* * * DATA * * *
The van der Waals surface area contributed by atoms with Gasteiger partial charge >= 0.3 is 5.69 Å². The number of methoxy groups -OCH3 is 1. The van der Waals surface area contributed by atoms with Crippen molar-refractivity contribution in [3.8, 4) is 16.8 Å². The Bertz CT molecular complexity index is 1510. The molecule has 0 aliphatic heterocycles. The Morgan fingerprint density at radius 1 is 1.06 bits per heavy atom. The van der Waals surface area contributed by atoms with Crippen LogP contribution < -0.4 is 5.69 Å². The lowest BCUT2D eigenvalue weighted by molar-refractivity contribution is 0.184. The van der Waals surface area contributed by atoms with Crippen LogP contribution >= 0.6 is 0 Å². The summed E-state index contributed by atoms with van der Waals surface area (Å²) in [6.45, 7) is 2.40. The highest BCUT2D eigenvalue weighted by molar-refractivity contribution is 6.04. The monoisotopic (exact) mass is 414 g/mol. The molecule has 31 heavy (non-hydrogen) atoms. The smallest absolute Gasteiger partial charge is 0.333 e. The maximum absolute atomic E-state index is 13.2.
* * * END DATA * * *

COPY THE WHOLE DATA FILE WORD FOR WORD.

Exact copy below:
The van der Waals surface area contributed by atoms with Gasteiger partial charge >= 0.3 is 5.69 Å². The number of methoxy groups -OCH3 is 1. The van der Waals surface area contributed by atoms with Crippen molar-refractivity contribution in [3.8, 4) is 16.8 Å². The Bertz CT molecular complexity index is 1510. The molecule has 0 aliphatic heterocycles. The Morgan fingerprint density at radius 1 is 1.06 bits per heavy atom. The van der Waals surface area contributed by atoms with Crippen LogP contribution < -0.4 is 5.69 Å². The lowest BCUT2D eigenvalue weighted by molar-refractivity contribution is 0.184. The van der Waals surface area contributed by atoms with Crippen LogP contribution >= 0.6 is 0 Å². The summed E-state index contributed by atoms with van der Waals surface area (Å²) in [6.45, 7) is 2.40. The highest BCUT2D eigenvalue weighted by molar-refractivity contribution is 6.04. The monoisotopic (exact) mass is 414 g/mol. The molecule has 31 heavy (non-hydrogen) atoms. The smallest absolute Gasteiger partial charge is 0.333 e. The maximum absolute atomic E-state index is 13.2.